1. I appreciate the help that you so kindly offer. I have never talked to anyone about this (besides that friend, who couldn't understand the way I needed her to) because I feel like no one in my life would understand. After I wrote that first comment I did cut, which at least partially took my mind off of my mental pain, but also upset me further that my thoughts and emotions have become such a wreck as this. After I talked to my friend about it I only felt less of a desire to tell someone who could help because of the pain I would cause others once they found out, no matter who I would talk to, be it a school counselor, my parents, or an online mental health specialist. I also feel like once others found out they would believe I was merely overexaggerating about a minor problem, but I genuinely do not know how to help myself in the best way possible. I have a question: do you guys- whatever the number of people who run The Hope Line- have personal experience with anxiety, depression, or some other mental health issue? Or do you simply take pride in contributing, to the best of your ability, to the saving of someone's life in this manner? A bit of both?

        1. Mikayla, You are welcome. We are honored that you trusted us to reach out and talk. It's important that you continue to talk about how you are feeling, without concern about what others think. You are important and you deserve the help you need to get to a place of healing and hope. Thank you for asking about our experiences here at TheHopeLine. We do have a place on our site that people have shared their stories about anxiety and depression. Here a couple of links to the stories we share: https://www.thehopeline.com/story/anxiety/ https://www.thehopeline.com/story/depression/ Hopefully these are helpful to you.

          1. HopeLine, thank you for the links. I may visit them sometime soon. I honestly am not sure whether my depression is at suicidal level, which sounds a bit strange, but I really don't. Sometimes it feels worse than other days. Some days its just the daily anxiety, and besides that I don't have many problems mentally. Other days I feel unwilling to do anything but lay in bed, where I begin to contemplate my life and everything wrong with it. I have anorexia, and even though I am healthily skinny I never feel like my weight is low enough. I generally do not eat breakfast or lunch, and only eat a small amount at dinnertime. This sometimes makes me feel sick or tired, though I've learned to live with it. My mood can quickly change drastically for no evident reason, just that random stuff triggers it. Music is truly a reason to live for me, primarily emo bands, and my favorite out of those is Twenty One Pilots. I listen to music very often.

          2. Hi Mikayla, Thank you for your kind words. They mean the world to us and you mean the world to us too. We are here to listen and help you in any way we can. You mentioned you deal with anorexia and depression. It's good that you are becoming self-aware that your mood can trigger you. We do have a partner that can help you with your eating disorder. They are called Finding Balance: https://www.thehopeline.com/partners/finding-balance/ Check them out. If you ever want to chat online with one of our HopeCoaches they are available every evening here: https://www.thehopeline.com/gethelp/ Music is a great way to deal with the depression and anorexia too! We love Twenty One Pilots and everything they have done to help others. Mikayla, We are praying for you and know you can overcome!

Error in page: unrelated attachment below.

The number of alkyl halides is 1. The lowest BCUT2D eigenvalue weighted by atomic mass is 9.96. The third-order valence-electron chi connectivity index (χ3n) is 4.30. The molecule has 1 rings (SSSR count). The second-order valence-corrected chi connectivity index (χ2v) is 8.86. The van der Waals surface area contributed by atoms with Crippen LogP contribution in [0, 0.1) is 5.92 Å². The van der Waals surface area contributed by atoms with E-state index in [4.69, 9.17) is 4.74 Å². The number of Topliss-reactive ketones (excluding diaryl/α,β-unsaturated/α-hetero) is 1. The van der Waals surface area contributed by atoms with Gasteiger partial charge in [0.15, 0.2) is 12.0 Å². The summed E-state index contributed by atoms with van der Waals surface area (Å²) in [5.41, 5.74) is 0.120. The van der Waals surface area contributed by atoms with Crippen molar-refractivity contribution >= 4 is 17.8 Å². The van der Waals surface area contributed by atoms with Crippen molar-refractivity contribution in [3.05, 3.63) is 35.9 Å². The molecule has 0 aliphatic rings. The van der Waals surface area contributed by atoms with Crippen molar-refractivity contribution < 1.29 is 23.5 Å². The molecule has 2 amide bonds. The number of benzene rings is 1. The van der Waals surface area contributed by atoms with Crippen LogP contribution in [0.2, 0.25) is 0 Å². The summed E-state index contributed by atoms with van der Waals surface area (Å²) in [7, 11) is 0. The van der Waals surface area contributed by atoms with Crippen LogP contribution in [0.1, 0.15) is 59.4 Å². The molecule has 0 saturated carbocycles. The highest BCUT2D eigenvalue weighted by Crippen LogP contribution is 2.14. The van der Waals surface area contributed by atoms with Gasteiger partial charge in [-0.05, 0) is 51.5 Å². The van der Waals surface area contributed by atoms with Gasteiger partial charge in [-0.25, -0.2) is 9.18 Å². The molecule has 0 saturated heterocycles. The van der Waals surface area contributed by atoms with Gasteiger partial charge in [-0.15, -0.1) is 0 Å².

2. I think it is very important to communicate this in any article, book, or discussion on cutting. Males (boys, teens, adult men) cut as well. I believe men are simply less likely to speak up about their struggle with self-harm. I deliberately hurt myself through my teen years. In my 40s, when I started dealing with my childhood sexual abuse, I went through a season of cutting.
    It is so humiliating to deal with this issue as a middle-aged man. It requires courage to be honest about such destructive behavior.
    Working with a counselor and with the support of a trusted friend, I came through that season. But even though it has been 5 or 6 years since I was an active cutter, I still miss it at times. I miss being able to see the marks and feel the pain. That reminds me that there is still real pain to be dealt with.

  3. eyy guys i am bianca okay so ive been cutting for 3 years long for bulying,problems at home,adicteed to things i shoulnt be on and i got help but never helped me anyway so i stoped cutting is never worth a thing its ur death and tht person who loves u the most gets hurt yah ik u dont care but care at least for the other person who does lve u even when its ups and downs.

  4. Old habit of cutting has returned due to mother's day a day that should not exsists. It's going to be a long night-

    1. Andrea, It's important that you get the help you need to overcome your desire to cut. We are here to listen and help. We have a partner that will help you with the need to self-harm.
      • You can text them at at 1-803-570-2061 (Alternative No. 914-393-1904) Texting is available Sunday, Tuesday, Thursday 8:30 – 10:30 EST.
      • Their website is http://www.doorofhope4teens.org.
      • You can email them to doorofhope4teens@gmail.com (answered in 24/48 hrs)
      Please reach out to them. They will help you.